Hospedagem Profissional

Hospedagem Profissional
Clique aqui e ganhe US$ 10,00 para testar durante 1 mês a melhor hospedagem: Digital Ocean!

terça-feira, 6 de dezembro de 2016

Como instalar o Oracle Java 8 no Linux (Debian) via repositório e receber atualizações automáticas

Este é um ótimo tutorial para quem vive tendo que atualizar manualmente o Java no Linux. Browsers como o Firefox impedem ou dificultam muito a vida de quem precisa acessar bancos por exemplo se o plugin do Java estiver desatualizado. Seguindo as dicas abaixo, após a instalação do Java, o mesmo será atualizado automaticamente.


A quick tip for Debian users who want to install and stay up to date with the latest Oracle Java 8 (JDK8): the WebUpd8 Java 8 PPA works on Debian too since the package is just an installer and all you have to do is manually add the PPA repository to the Software Sources.


As a reminder, the Oracle Java 8 PPA repository does not host any Java files but only an installer that automatically downloads and installs Oracle Java 8, like the flashplugin-installer package for instance.


To add the WebUpd8 Oracle Java PPA repository to the Software Sources in Debian (tested on Debian Squeeze, but it should work with any Debian version), use the following commands:

 su -  
 echo "deb http://ppa.launchpad.net/webupd8team/java/ubuntu precise main" | tee -a /etc/apt/sources.list  
 echo "deb-src http://ppa.launchpad.net/webupd8team/java/ubuntu precise main" | tee -a /etc/apt/sources.list  
 apt-key adv --keyserver keyserver.ubuntu.com --recv-keys EEA14886  
 apt-get update  
 apt-get install oracle-java8-installer  
 exit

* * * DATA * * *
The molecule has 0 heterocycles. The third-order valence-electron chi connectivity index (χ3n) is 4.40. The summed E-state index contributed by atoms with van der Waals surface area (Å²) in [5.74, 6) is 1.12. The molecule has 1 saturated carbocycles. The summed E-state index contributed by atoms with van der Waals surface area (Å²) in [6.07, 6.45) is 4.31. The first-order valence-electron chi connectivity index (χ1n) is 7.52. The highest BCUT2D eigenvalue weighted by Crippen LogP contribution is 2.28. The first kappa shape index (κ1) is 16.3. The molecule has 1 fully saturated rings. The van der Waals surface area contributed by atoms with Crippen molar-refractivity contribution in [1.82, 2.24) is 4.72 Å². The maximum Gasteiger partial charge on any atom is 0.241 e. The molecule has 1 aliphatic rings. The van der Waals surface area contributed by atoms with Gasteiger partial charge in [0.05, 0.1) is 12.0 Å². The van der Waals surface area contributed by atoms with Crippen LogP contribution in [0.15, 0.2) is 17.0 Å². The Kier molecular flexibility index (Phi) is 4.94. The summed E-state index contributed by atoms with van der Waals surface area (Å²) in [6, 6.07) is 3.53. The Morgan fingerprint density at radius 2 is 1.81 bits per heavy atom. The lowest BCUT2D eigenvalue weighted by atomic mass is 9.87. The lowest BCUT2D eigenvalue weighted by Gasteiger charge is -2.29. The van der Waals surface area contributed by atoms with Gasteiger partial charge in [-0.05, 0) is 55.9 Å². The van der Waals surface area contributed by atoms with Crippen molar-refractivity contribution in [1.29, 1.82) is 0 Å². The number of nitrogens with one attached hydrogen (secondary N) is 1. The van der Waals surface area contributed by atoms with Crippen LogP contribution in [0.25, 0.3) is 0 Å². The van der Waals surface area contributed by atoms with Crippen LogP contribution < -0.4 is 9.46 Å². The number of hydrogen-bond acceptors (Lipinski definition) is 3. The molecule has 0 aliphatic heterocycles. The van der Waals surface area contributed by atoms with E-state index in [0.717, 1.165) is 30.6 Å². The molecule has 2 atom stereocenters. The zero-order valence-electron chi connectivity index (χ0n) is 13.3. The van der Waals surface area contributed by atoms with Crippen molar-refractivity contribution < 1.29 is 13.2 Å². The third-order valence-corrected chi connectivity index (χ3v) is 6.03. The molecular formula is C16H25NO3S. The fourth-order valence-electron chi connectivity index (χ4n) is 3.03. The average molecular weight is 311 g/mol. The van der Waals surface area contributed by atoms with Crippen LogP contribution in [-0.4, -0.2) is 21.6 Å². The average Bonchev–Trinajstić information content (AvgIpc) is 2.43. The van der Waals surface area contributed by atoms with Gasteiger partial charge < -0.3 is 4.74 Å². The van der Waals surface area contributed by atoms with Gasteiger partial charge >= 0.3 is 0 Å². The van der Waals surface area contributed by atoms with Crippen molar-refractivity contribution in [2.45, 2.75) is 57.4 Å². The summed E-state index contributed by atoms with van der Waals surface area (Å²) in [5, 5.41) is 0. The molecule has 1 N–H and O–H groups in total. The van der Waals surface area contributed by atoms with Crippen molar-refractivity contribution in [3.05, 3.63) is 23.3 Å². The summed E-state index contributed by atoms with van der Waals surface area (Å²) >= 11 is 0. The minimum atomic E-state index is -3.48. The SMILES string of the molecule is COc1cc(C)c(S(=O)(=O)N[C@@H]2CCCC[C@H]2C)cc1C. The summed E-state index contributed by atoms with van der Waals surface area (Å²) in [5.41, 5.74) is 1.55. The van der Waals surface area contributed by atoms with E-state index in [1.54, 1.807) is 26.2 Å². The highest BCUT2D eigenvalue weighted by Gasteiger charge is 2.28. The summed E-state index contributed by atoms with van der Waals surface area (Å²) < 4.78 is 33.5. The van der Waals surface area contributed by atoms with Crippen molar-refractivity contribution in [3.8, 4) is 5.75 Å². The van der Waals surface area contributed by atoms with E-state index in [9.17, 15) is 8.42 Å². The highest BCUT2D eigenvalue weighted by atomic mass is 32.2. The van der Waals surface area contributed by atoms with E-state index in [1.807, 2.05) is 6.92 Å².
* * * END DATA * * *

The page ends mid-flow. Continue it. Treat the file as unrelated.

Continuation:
And that's it, Oracle Java 8 (both JDK8 and JRE8) should now be installed and you should receive automatic updates with future Oracle Java 8 versions, under Debian.

Setting Java environment variables


To automatically set up the Java 8 environment variables, you can install the following package:

 sudo apt-get install oracle-java7-set-default  

If you've already installed oracle-java6-set-default or oracle-java7-set-default, they will be automatically removed when installing oracle-java7-set-default (and the environment variables will be set for Oracle Java 8 instead).

Fonte: http://www.webupd8.org/2012/06/how-to-install-oracle-java-7-in-debian.html

segunda-feira, 30 de maio de 2016

Script para monitorar espaço em disco e avisar por e-mail no Linux

Esse script monitora o espaço em disco do Linux, e quando atingir uma taxa de ocupação mínima (no caso abaixo 90%) ele avisa por e-mail ao responsável.

Agende a execução no crontab e pronto. Recomendo 1 vez ao dia.

OBS.
  1. No script abaixo, foram ignorados os filesystems "Sist|tmpfs|/mnt/backup"
  2. Quando a ocupação é maior que 90%, é enviado no e-mail a lista das 10 maiores pastas para facilitar a identificação dos "comedores de disco"



#!/bin/sh
# Shell script para monitorar o espaço em disco
# Irah enviar um email para $ADMIN, se o espaço em disco ocupado
# for maior que 90%
# Autor: Leandro Silva Ferreira
ADMIN="seuemail@seudominio.com"
ALERT=90

df -H | grep -vE '^Sist|tmpfs|/mnt/backup' | awk '{ print $5 " " $1 }' | while read output;
do
  echo $output

  usep=$(echo $output | awk '{ print $1}' | cut -d'%' -f1  )
  partition=$(echo $output | awk '{ print $2 }' )

  if [ $usep -ge $ALERT ]; then
     biggers=$(cd / | du -hsx * | sort -rh | head -10)

     echo -e "Espaço em disco crítico em  \"$partition ($usep%)\" no servidor $(hostname) em $(date) \\n\\nMaiores pastas na raiz:\\n$biggers" |